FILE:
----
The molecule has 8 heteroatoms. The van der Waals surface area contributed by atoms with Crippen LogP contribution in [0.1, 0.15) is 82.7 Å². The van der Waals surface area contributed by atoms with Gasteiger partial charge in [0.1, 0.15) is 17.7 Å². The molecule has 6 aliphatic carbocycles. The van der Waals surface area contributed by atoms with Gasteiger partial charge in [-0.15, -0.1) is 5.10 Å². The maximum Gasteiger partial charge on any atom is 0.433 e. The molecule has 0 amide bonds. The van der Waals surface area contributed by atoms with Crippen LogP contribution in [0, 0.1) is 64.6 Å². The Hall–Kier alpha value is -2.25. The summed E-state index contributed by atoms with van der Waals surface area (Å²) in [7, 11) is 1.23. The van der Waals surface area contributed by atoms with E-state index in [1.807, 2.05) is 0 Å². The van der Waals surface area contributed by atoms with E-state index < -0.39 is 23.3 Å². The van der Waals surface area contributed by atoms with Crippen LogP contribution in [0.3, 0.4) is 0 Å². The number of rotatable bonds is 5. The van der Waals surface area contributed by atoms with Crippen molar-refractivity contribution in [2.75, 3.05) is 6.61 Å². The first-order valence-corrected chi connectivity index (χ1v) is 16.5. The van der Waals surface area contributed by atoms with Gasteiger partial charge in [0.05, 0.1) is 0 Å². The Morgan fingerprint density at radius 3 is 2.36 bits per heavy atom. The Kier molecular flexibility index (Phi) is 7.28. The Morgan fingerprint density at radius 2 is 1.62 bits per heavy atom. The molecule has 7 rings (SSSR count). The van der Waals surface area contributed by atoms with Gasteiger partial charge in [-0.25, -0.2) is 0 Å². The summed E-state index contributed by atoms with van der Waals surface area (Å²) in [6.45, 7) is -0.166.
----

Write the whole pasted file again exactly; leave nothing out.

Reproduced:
The molecule has 8 heteroatoms. The van der Waals surface area contributed by atoms with Crippen LogP contribution in [0.1, 0.15) is 82.7 Å². The van der Waals surface area contributed by atoms with Gasteiger partial charge in [0.1, 0.15) is 17.7 Å². The molecule has 6 aliphatic carbocycles. The van der Waals surface area contributed by atoms with Gasteiger partial charge in [-0.15, -0.1) is 5.10 Å². The maximum Gasteiger partial charge on any atom is 0.433 e. The molecule has 0 amide bonds. The van der Waals surface area contributed by atoms with Crippen LogP contribution in [0, 0.1) is 64.6 Å². The Hall–Kier alpha value is -2.25. The summed E-state index contributed by atoms with van der Waals surface area (Å²) in [7, 11) is 1.23. The van der Waals surface area contributed by atoms with E-state index in [1.807, 2.05) is 0 Å². The van der Waals surface area contributed by atoms with E-state index < -0.39 is 23.3 Å². The van der Waals surface area contributed by atoms with Crippen LogP contribution in [0.3, 0.4) is 0 Å². The number of rotatable bonds is 5. The van der Waals surface area contributed by atoms with Crippen molar-refractivity contribution in [2.75, 3.05) is 6.61 Å². The first-order valence-corrected chi connectivity index (χ1v) is 16.5. The van der Waals surface area contributed by atoms with Gasteiger partial charge in [0.05, 0.1) is 0 Å². The Morgan fingerprint density at radius 3 is 2.36 bits per heavy atom. The Kier molecular flexibility index (Phi) is 7.28. The Morgan fingerprint density at radius 2 is 1.62 bits per heavy atom. The molecule has 7 rings (SSSR count). The van der Waals surface area contributed by atoms with Gasteiger partial charge in [-0.25, -0.2) is 0 Å². The summed E-state index contributed by atoms with van der Waals surface area (Å²) in [6.45, 7) is -0.166.